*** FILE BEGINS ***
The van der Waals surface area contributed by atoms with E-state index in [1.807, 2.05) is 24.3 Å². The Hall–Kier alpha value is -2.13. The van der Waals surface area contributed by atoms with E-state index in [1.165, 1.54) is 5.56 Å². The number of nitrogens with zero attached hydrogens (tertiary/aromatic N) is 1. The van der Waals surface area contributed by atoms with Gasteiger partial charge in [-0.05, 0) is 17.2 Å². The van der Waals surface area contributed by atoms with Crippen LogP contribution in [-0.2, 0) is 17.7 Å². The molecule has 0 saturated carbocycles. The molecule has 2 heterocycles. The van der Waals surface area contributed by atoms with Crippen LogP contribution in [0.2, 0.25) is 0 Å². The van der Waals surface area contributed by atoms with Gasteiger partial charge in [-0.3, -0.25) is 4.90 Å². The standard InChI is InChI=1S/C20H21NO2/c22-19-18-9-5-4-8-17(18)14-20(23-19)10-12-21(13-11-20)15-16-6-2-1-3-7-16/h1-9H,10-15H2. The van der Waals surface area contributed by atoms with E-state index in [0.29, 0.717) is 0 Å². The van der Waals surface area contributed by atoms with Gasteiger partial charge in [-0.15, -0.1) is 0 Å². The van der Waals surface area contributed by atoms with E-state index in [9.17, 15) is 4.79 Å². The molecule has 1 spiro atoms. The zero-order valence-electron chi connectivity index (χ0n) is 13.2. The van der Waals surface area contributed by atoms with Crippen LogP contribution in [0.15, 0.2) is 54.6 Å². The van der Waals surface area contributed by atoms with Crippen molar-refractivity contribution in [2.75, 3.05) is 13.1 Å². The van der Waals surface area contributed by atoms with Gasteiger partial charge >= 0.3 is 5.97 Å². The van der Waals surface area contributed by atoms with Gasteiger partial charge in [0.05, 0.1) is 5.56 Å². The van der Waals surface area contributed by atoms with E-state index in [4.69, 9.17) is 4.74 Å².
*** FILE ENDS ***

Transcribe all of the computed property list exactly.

The van der Waals surface area contributed by atoms with E-state index in [1.807, 2.05) is 24.3 Å². The Hall–Kier alpha value is -2.13. The van der Waals surface area contributed by atoms with E-state index in [1.165, 1.54) is 5.56 Å². The number of nitrogens with zero attached hydrogens (tertiary/aromatic N) is 1. The van der Waals surface area contributed by atoms with Gasteiger partial charge in [-0.05, 0) is 17.2 Å². The van der Waals surface area contributed by atoms with Crippen LogP contribution in [-0.2, 0) is 17.7 Å². The molecule has 0 saturated carbocycles. The molecule has 2 heterocycles. The van der Waals surface area contributed by atoms with Crippen LogP contribution in [0.2, 0.25) is 0 Å². The van der Waals surface area contributed by atoms with Gasteiger partial charge in [-0.3, -0.25) is 4.90 Å². The standard InChI is InChI=1S/C20H21NO2/c22-19-18-9-5-4-8-17(18)14-20(23-19)10-12-21(13-11-20)15-16-6-2-1-3-7-16/h1-9H,10-15H2. The van der Waals surface area contributed by atoms with E-state index in [0.29, 0.717) is 0 Å². The van der Waals surface area contributed by atoms with Gasteiger partial charge in [-0.15, -0.1) is 0 Å². The van der Waals surface area contributed by atoms with E-state index in [9.17, 15) is 4.79 Å². The molecule has 1 spiro atoms. The zero-order valence-electron chi connectivity index (χ0n) is 13.2. The van der Waals surface area contributed by atoms with Crippen LogP contribution in [0.15, 0.2) is 54.6 Å². The van der Waals surface area contributed by atoms with Crippen molar-refractivity contribution in [2.75, 3.05) is 13.1 Å². The van der Waals surface area contributed by atoms with Gasteiger partial charge >= 0.3 is 5.97 Å². The van der Waals surface area contributed by atoms with Gasteiger partial charge in [0.05, 0.1) is 5.56 Å². The van der Waals surface area contributed by atoms with E-state index in [4.69, 9.17) is 4.74 Å².